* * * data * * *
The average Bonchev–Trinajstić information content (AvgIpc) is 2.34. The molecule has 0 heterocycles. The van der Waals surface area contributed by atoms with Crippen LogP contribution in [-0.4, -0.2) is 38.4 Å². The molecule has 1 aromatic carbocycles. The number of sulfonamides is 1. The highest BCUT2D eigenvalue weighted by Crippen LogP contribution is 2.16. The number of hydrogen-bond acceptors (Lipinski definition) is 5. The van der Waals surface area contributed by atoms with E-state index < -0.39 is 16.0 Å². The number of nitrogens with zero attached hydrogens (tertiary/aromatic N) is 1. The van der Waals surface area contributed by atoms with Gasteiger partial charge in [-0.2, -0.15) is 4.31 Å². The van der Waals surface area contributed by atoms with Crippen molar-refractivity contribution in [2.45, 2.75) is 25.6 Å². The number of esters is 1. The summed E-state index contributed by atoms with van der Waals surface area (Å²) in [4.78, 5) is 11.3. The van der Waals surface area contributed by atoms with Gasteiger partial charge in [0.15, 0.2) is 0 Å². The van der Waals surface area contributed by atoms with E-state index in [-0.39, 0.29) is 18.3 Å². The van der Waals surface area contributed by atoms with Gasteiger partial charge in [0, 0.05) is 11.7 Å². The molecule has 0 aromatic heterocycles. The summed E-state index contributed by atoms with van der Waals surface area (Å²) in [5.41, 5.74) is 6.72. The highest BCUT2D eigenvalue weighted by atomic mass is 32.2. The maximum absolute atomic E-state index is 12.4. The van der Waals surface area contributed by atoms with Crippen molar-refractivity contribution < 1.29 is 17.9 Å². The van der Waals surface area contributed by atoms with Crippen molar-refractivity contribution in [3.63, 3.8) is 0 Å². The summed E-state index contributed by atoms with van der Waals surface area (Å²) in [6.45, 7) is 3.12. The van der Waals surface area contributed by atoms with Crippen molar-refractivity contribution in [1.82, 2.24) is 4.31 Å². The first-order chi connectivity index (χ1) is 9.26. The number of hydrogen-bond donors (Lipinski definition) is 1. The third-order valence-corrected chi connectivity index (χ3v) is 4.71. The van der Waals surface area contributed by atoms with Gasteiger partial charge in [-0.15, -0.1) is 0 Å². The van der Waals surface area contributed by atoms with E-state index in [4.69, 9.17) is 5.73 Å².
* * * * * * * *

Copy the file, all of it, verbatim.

The average Bonchev–Trinajstić information content (AvgIpc) is 2.34. The molecule has 0 heterocycles. The van der Waals surface area contributed by atoms with Crippen LogP contribution in [-0.4, -0.2) is 38.4 Å². The molecule has 1 aromatic carbocycles. The number of sulfonamides is 1. The highest BCUT2D eigenvalue weighted by Crippen LogP contribution is 2.16. The number of hydrogen-bond acceptors (Lipinski definition) is 5. The van der Waals surface area contributed by atoms with E-state index < -0.39 is 16.0 Å². The number of nitrogens with zero attached hydrogens (tertiary/aromatic N) is 1. The van der Waals surface area contributed by atoms with Gasteiger partial charge in [-0.2, -0.15) is 4.31 Å². The van der Waals surface area contributed by atoms with Crippen molar-refractivity contribution in [2.45, 2.75) is 25.6 Å². The number of esters is 1. The summed E-state index contributed by atoms with van der Waals surface area (Å²) in [4.78, 5) is 11.3. The van der Waals surface area contributed by atoms with Gasteiger partial charge in [0.15, 0.2) is 0 Å². The van der Waals surface area contributed by atoms with E-state index in [-0.39, 0.29) is 18.3 Å². The van der Waals surface area contributed by atoms with Gasteiger partial charge in [0, 0.05) is 11.7 Å². The molecule has 0 aromatic heterocycles. The summed E-state index contributed by atoms with van der Waals surface area (Å²) in [5.41, 5.74) is 6.72. The highest BCUT2D eigenvalue weighted by atomic mass is 32.2. The maximum absolute atomic E-state index is 12.4. The van der Waals surface area contributed by atoms with Crippen molar-refractivity contribution < 1.29 is 17.9 Å². The van der Waals surface area contributed by atoms with Crippen molar-refractivity contribution in [3.63, 3.8) is 0 Å². The summed E-state index contributed by atoms with van der Waals surface area (Å²) in [6.45, 7) is 3.12. The van der Waals surface area contributed by atoms with Crippen molar-refractivity contribution in [1.82, 2.24) is 4.31 Å². The first-order chi connectivity index (χ1) is 9.26. The number of hydrogen-bond donors (Lipinski definition) is 1. The third-order valence-corrected chi connectivity index (χ3v) is 4.71. The van der Waals surface area contributed by atoms with Gasteiger partial charge in [-0.15, -0.1) is 0 Å². The van der Waals surface area contributed by atoms with E-state index in [4.69, 9.17) is 5.73 Å².